Can I get a DIY divorce without paying for a solicitor?

Unhappy married couple sitting at opposite ends of a sofa
15:00pm, Thu 04 Feb 2021
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The problem…

“Over the past 15 years or so, my husband and I have lived separate lives. We haven’t slept together, we hardly talk, and the only time we eat at the same table is when our children visit, which isn’t often. During lockdown, things became even more distant – we’ve both been working from home and, because of our schedules, rarely even see one another.

“It’s all made me realise that I have wasted too much time on bitterness and regret. What I should have been doing is making a new life for myself – I’d have been better off living on my own during this time, as at least I’d have been able to bubble with someone! I have decided, therefore, that we need to get a divorce.

Unhappy married couple

“I assume that, in view of my living circumstances, this shouldn’t be too difficult – not that I’ve spoken to my husband about it. The thing is though, other than the house we live in, neither of us has much money. I’m worried that the process will be expensive and I don’t know where we’d find the money to pay a solicitor, for example. Are DIY divorces possible, and if so, how does one go about it?”

Fiona says…

“I would normally be encouraging couples to consider counselling and giving their relationship one last chance but, after 15 years of living apart, together, it doesn’t sound like this would help.

“It is possible to ‘Do-It-Yourself’ with divorce, the Government website (gov.uk/divorce) has probably got all the information you need. Providing the divorce is straightforward and both partners can agree amicably about any assets – like your house, for example – then it shouldn’t be too costly.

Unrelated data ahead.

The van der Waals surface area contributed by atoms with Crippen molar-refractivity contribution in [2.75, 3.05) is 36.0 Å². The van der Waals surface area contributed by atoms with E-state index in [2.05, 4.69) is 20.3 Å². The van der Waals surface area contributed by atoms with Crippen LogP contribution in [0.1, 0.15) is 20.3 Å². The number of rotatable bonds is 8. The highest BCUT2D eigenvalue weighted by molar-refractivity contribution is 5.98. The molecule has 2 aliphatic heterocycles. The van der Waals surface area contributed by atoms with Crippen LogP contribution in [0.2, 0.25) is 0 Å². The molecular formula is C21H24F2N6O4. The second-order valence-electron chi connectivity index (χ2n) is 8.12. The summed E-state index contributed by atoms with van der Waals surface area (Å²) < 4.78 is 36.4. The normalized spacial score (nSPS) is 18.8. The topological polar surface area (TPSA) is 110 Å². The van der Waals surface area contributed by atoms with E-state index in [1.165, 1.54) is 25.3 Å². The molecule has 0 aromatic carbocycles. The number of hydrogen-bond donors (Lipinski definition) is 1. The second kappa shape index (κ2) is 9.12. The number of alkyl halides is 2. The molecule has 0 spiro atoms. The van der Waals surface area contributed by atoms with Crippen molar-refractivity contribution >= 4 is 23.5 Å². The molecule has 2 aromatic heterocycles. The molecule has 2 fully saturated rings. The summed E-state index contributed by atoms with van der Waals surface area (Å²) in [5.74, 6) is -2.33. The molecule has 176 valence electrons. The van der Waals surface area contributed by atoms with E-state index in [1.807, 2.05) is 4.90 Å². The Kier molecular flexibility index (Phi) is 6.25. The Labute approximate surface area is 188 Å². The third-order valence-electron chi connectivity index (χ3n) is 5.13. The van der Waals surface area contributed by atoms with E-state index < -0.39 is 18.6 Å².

You and your husband are going to need to talk at some point...

“Although you and your husband are out of practice at talking to one another, I do think you’re going to need to do this, however. You need to agree together how things will be divided up – will you want to sell the house you’re living in and both start afresh somewhere new? Will one of you want to retain the property and buy the other out? What about joint possessions – who will have what?

“The government website will link you to ‘Advice Now’ (advicenow.org.uk) which has a really helpful guide on financial settlements for divorcing couples. The aim of the guide is to help you understand what a judge might do in your case. If you can reach a fair agreement with one another, it could save you from having to go to court.

“You mention your children – presumably they are aware that the two of you have little to do with one another, but they might still be surprised at your decision to separate. I would encourage you to talk to them too, in case they have any input you want to consider.

“I’m sure you’re aware that there is all manner of grounds for divorce, but you can apply for a divorce if you’ve been separated for at least two years and you both agree to it. As you’re still living together in the same house, you will need to show that you’ve not been living together as a couple (for example, you sleep and eat apart). As part of the process, you will need to agree this in writing.

“If you and your husband cannot agree then you could consider using a mediator – and if money is an issue, you might be able to apply for Legal Aid. Another useful source of help and advice would you your local branch of Citizens Advice (citizensadvice.org.uk) which also has a very useful section on ending relationships. I hope things go smoothly for you and that you’re both able to move on to a happier life.”

If you have a problem you need help with, email Fiona by writing to [email protected] for advice. All letters are treated in complete confidence and, to protect this privacy, Fiona is unable to pass on your messages to other readers. Fiona regrets that she cannot enter into personal correspondence.

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